Granted, as a venture progresses, there are times when effectual reasoning is the best method, and others when causal reasoning is more appropriate. The expert entrepreneur doesn’t rely exclusively on effectual reasoning, but is able to utilize both methods effectively given the needs of their venture at any given point in time.
So, the question then becomes, “how do we control a future we can’t predict?” This leads in nicely to our second principle of Effectuation — Bird in Hand.
Principle # 2: Means — Bird in Hand
The Bird in Hand principle of Effectuation posits that effectual entrepreneurs start by looking at the resources at their disposal to determine the various futures (ventures) they can create, instead of having a pre-determined end in mind. Specifically, they look at three things: who they are, what they know, and who they know. If an entrepreneur can leverage all three of these elements effectively, they maximize the likelihood of their venture succeeding.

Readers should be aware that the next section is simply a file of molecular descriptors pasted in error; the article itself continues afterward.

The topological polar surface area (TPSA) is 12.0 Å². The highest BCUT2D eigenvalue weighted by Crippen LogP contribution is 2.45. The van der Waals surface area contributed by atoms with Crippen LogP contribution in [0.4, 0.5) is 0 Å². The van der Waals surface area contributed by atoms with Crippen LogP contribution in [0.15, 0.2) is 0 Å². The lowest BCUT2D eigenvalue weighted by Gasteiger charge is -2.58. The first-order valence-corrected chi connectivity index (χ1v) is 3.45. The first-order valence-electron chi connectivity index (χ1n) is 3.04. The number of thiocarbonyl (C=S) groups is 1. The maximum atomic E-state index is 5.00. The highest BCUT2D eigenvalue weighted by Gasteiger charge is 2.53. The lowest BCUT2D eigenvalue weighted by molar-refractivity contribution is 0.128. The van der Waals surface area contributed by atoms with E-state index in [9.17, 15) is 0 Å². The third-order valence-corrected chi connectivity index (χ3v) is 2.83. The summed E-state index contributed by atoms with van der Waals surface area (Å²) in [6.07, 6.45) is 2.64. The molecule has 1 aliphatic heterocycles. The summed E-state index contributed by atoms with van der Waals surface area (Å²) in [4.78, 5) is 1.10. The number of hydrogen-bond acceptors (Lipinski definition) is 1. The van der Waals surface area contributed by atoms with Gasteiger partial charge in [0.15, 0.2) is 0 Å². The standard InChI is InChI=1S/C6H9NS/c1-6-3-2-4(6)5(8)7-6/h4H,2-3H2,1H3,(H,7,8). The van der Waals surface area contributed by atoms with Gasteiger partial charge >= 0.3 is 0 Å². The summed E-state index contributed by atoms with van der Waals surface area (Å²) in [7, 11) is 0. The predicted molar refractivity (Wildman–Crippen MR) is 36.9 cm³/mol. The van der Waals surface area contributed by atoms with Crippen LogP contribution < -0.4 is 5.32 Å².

I recently had Allen Lim come in and share his founding story with our Startup Execution class at CU Boulder. Allen is the founder of Skratch Labs, a nutrition company serving high performance athletes. Allen’s family migrated from the Philippines to the United States a generation after his grandparents fled Communist China with their lives in danger. At a very young age, Allen became obsessed with cycling, and spent most of his youth riding his bike around the streets of suburban Los Angeles. His family didn’t have much money, so he would make homemade snacks out of rice patties to sustain him on his rides, and started experimenting with various homemade recipes for hydrating sports drinks that didn’t taste gross. Allen would go on to get his PhD in sports physiology from the University of Colorado Boulder, and become a trainer for U.S. pro cyclists Floyd Landis and Lance Armstrong — before quitting after becoming completely disheartened by the illegal doping taking place in the cycling world.